Academic journal article Attention, Perception and Psychophysics

The New Moon Illusion and the Role of Perspective in the Perception of Straight and Parallel Lines

Academic journal article Attention, Perception and Psychophysics

The New Moon Illusion and the Role of Perspective in the Perception of Straight and Parallel Lines

Article excerpt

Published online: 20 September 2014

© The Psychonomic Society, Inc. 2014

Abstract In the new moon illusion, the sun does not appear to be in a direction perpendicular to the boundary between the lit and dark sides of the moon, and aircraftjet trails appear to follow curved paths across the sky. In both cases, lines that are physically straight and parallel to the horizon appear to be curved. These observations prompted us to investigate the neglected question of how we are able to judge the straightness and parallelism of extended lines. To do this, we asked observers to judge the 2-D alignment of three artificial "stars" projected onto the dome of the Saint Petersburg Planetarium that varied in both their elevation and their separation in horizontal azimuth. The results showed that observers make substantial, systematic errors, biasing their judgments away from the veridical great-circle locations and toward equalelevation settings. These findings further demonstrate that whenever information about the distance of extended lines or isolated points is insufficient, observers tend to assume equidistance, and as a consequence, their straightness judgments are biased toward the angular separation of straight and parallel lines.

Keywords 3-D perception . Space perception . Visual perception . Scene perception

It is often assumed that the judgment of straight and parallel lines is a straightforward perceptual task. Straight lines in the world remain straight in projection to both camera sensors and other planar surfaces, and parallel lines show linear convergence. However, because the retinal surface is approximately spherical, itmay be more appropriate to consider what happens to straight and parallel lines when they are projected onto Helmholtz's (1909/1962) "celestial sphere"1 (Fig. 1), Gibson's (1979) optic array, or Johansson and Börjesson's (1989) visual sphere. In Helmholtz's celestial sphere,2 straight lines in the world project to great circles,3 and parallel lines project to great circles that have identical poles. Note that the angular separation between the projections of parallel lines is not constant, but increases from one pole to reach a maximum before decreasing toward the other pole.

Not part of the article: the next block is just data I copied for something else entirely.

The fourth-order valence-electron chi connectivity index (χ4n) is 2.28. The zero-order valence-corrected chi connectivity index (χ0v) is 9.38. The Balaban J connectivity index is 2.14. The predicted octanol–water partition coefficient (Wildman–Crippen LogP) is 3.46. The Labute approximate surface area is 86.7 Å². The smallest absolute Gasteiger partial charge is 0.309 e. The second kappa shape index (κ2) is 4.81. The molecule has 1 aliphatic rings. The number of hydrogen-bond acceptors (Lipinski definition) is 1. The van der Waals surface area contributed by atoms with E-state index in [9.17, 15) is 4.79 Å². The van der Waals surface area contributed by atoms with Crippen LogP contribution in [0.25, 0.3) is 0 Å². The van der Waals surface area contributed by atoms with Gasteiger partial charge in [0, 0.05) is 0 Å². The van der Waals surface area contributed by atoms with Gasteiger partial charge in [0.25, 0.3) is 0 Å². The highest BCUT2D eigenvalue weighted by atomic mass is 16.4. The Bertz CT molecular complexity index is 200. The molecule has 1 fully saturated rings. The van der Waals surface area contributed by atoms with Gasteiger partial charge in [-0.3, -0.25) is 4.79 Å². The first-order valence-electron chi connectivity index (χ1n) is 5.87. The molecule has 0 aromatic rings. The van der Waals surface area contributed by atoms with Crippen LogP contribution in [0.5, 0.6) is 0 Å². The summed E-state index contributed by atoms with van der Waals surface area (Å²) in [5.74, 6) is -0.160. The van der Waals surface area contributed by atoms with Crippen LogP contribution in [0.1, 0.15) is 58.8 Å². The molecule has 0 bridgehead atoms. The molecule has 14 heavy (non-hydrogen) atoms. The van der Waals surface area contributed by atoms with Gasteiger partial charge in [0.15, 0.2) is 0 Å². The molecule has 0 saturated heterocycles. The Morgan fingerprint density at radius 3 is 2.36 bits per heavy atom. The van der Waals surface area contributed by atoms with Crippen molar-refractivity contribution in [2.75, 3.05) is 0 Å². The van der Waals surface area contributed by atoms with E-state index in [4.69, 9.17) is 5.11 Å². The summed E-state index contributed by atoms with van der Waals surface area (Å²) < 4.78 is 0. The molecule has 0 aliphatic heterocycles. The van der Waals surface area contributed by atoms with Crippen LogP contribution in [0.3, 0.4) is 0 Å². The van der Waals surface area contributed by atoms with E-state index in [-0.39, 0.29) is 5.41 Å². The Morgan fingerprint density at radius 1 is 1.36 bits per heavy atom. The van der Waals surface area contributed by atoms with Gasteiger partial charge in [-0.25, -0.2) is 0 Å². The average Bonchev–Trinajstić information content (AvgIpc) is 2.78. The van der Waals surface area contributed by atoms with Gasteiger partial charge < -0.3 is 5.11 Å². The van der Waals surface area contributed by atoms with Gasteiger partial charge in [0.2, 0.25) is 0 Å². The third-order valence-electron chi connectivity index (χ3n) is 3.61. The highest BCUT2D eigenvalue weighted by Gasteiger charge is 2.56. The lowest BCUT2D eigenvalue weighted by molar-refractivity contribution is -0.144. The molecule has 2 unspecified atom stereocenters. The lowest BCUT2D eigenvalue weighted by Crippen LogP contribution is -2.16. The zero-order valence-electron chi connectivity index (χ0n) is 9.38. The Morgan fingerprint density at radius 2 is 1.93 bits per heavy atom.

Given that the retinal surface is approximately spherical (although the lens is not at the center of the eye), it follows that straight and parallel lines project to particular arcs on the retina, not unlike the great circles on Helmholtz's "celestial sphere." Hence, if elongated receptive fields extended along those particular retinal loci, it ought to be straightforward for perceivers to judge whether an individual line is straight and whether a pair of lines are parallel. In practice, it turns out that this is not the case.

The experimental study of straightness and parallelism can be traced back to Helmholtz4 (1909/1962), who noticed that extended straight lines can appear curved and, conversely, that curved lines can appear straight, on the basis of observations using his famous chessboard pattern (Fig. 2). Viewed from a close distance, so that the lines between the chessboard squares extend over several tens of degrees, the curved lines appear to be straight. From his observations, Helmholtz concluded that the lines that appear straight are those that align with "direction circles" on the retinal surface. He defined "direction circles" as "the circular arcs which are described by the line of fixation in turning around a fixed axis according to Listing's law."5

More recent experiments by Rogers and Rogers (2009) and Oomes, Koenderink, van Doorn, and de Ridder (2009) have shown that observers' judgments do not always fit with this proposal, but there is a more fundamental problem with Helmholtz's suggestion. Though it is true that straight and parallel lines in the world project to great circles on his "celestial sphere," it is not true (geometrically) that the stimulation of great circles is always a consequence of straight and parallel lines in the world (Rogers& Rogers, 2009). …

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